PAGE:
Shakespearian Comedy and Other Studies

By George Gordon | Go to book overview

XII
SHAKESPEARE'S ENGLISH1

IF you had asked an English writer of the sixteenth century what his difficulties were, and in particular why England had been so slow to produce masterpieces since Chaucer, after the usual authors' talk about the scarcity of patrons and the neglect of merit--having eased his mind on this eternal topic--he would almost certainly have named, as the chief obstacle to literature, the embarrassing state of the English language. There was no fixed standard, he would have complained; no accepted grammar, or spelling, or pronunciation, or accent; and, to add to these native troubles, there was an intolerable influxion of new words. That schooling of language which goes on in the places where youth is taught--which tames language but at the same time makes it manageable--all the strength of that discipline was expended on Latin, which was still the language of Europe and the verbal medium of the professions. Latin had its well-tried grammars, its dictionaries, its long-thought-out rules of diction and composition; it had models for everything, and was thoroughly well taught. The modern vernaculars, with the single exception of Italian, were unripe for this status. They could point to few received models, and were growing so fast that neither dictionary no grammar could keep pace with them. What English a man had depended much more than now on his surroundings and his mother wit, and the schoolmaster was only casually concerned. A boy, of course, might be lucky. It made some difference, I fancy, to young Spenser's English studies to have sat under Richard Mulcaster of the Merchant Taylors'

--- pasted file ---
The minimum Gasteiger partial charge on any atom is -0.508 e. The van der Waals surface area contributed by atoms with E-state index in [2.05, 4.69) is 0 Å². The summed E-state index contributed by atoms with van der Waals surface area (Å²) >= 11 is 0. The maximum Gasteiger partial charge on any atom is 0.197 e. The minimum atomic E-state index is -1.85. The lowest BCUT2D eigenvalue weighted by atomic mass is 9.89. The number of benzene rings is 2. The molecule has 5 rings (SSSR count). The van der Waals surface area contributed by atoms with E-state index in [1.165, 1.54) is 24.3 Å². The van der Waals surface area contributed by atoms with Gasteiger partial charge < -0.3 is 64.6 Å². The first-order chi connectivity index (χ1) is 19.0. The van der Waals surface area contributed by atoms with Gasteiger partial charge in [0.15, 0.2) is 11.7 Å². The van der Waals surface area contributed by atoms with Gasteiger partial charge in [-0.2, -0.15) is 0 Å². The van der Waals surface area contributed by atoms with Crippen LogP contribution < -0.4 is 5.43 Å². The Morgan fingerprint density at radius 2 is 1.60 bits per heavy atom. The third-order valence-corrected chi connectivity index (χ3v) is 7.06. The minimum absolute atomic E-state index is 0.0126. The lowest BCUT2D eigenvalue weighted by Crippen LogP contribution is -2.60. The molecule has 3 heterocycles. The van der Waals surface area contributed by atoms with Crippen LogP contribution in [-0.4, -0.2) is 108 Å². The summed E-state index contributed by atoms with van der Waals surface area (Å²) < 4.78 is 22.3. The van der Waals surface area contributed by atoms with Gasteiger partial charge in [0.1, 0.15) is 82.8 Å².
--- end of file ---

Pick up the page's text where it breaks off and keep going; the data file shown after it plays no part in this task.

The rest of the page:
____________________
1
Society for Pure English Tract XXIX, based on a Lecture delivered at the Royal Institution on 5 February 1926.

-129-

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Shakespearian Comedy and Other Studies
Table of contents

Table of contents

  • Title Page iii
  • Preface v
  • Contents vii
  • I - What is Comedy? 1
  • II - Shakespeare's Answer 14
  • III - The Dislike of Comedy 35
  • IV - Shakespeare the Englishman 39
  • V - Shakespeare's Periods 41
  • VI - The World of the Comedies 45
  • VII - Shakespeare's Women 52
  • VIII - Shakespeare's Clowns 60
  • IX - The Tempest 72
  • X - Othello, or The Tragedy of the Handkerchief 95
  • XI - A Note on the World of King Lear 116
  • XII - Shakespeare's English 129
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